Condensed Answer: Unlike metal, carbon doesn’t rust. Consequently, carbon frames are not prone to rust like steel ones.
That said, it’s possible for galvanic corrosion to take place when carbon is in contact with metal. Also,
UV light and heat negatively affect carbon frames that do not have a protective layer of paint.
What Is Rust?
Rust is a form of corrosion that happens when certain metals are exposed to oxygen. (The process of exposing a material to oxygen is known as oxidation).
During the exposure, the oxygen “steals” electrons from the metal and creates a new compound known as iron oxide a.k.a. rust. Rust is weaker than the original material and spreads over time.
Whether a metal will rust depends on its ability to protect its electrons from the oxygen in the air.
Aluminum, for example, oxidizes too but forms a protective layer that essentially seals the exposed area and protects it from further corrosion. Precious metals such as gold and silver do not rust.
The simplest way to avoid rust is to paint the material and isolate it from the oxygen in the environment.
Unlike metal, carbon fiber does not oxidize/rust and is therefore very stable from that perspective.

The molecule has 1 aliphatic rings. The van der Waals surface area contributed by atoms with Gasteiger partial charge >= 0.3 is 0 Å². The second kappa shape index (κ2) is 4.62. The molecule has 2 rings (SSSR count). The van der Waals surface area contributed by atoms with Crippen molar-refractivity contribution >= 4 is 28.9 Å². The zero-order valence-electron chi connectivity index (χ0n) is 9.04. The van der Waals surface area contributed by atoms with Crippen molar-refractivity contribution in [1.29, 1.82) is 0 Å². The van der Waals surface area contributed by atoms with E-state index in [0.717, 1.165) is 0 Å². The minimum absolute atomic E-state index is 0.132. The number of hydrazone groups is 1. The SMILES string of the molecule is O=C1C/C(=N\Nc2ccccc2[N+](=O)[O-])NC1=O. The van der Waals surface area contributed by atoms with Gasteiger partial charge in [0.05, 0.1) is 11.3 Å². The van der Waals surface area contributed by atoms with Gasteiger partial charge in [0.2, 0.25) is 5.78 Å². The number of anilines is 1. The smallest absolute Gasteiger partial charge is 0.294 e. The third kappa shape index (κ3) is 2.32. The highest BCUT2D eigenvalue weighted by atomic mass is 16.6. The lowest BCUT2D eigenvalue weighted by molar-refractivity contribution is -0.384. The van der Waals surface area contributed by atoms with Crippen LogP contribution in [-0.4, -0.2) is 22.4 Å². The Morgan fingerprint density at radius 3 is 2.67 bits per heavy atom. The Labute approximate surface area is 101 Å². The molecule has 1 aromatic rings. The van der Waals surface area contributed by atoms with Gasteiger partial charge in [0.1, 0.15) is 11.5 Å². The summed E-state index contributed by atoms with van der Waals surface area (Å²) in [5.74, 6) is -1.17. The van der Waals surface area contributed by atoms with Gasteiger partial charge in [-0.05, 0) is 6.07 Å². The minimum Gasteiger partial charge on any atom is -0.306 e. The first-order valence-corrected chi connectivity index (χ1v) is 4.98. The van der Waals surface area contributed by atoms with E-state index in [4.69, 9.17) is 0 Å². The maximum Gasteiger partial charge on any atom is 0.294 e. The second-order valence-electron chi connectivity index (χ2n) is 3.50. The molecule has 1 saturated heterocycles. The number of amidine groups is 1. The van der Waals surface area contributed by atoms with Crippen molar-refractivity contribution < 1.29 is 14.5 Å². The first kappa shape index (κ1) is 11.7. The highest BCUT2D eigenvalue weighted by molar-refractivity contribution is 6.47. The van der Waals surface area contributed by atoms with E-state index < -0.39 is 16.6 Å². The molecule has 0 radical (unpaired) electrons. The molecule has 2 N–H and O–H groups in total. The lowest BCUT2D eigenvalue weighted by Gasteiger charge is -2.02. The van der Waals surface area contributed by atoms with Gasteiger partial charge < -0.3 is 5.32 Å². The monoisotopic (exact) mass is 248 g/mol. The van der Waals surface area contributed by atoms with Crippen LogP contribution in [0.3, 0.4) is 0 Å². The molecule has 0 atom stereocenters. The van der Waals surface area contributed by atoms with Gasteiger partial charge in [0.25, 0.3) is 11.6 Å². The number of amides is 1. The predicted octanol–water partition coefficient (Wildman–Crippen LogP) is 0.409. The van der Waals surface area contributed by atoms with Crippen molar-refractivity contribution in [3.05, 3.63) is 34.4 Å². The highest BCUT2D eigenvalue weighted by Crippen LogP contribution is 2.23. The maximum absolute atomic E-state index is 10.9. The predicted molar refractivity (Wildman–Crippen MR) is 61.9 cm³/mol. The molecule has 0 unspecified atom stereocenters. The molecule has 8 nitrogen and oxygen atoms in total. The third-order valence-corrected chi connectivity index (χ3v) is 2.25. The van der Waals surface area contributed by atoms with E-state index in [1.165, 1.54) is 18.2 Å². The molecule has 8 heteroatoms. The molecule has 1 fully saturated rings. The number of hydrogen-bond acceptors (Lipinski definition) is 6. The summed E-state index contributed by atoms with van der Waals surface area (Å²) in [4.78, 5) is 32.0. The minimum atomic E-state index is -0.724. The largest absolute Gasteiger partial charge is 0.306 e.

Is There An Equivalent to Rust In The World of Carbon Fiber?
Carbon may not rust, but it’s also subject to degradation caused by the environment. Hot weather and exposure to U.V. can cause the disintegration of carbon fiber layers.
By themselves, carbon fiber strands are not susceptible to UV damage. The problem arises when epoxy resin is added to the mix for extra shine and structural integrity.
Epoxy resin is used for three main reasons:
- It effectively gets into carbon and adheres to it.
- It increases the strength of the carbon fiber composition by permanently securing the positions of each strand.
- Adds shine to the finished product.
UV light damages the molecules of the epoxy resin and causes discoloration and cracking. Since the epoxy and the carbon fiber strands are essentially one, the whole unit disintegrates.
The standard solution to this problem is to use UV-resistant epoxy resin and a quality clear coat to mitigate the effect of UV light.
That said, with enough exposure and time, all carbon products will showcase some sort of degradation even when relying on special epoxy resins.
In the best-case scenario, the damage will be superficial and primarily aesthetic (discoloration).
How Are Carbon Fiber Frames Protected Against UV Light?
In most cases, the frames are painted and then covered with a clear coat (transparent paint) that’s UV-resistant. If the integrity of the frame’s paint is compromised then the exposed area is susceptible to UV light and should be repainted.
That said, ceramic coating is considered the most advanced form of protection since it’s much harder than standard paint and keeps the shine of the material longer. However, it’s more expensive and difficult to apply and is therefore not common in the bike industry.
Another advantage of ceramic coating is that it makes the frame a lot easier to clean since the contaminations do not penetrate nearly as deep.
Galvanic Corrosion and Carbon Fiber
Galvanic corrosion is a deterioration process occurring when two dissimilar metals are in contact and in the presence of a conductor like water.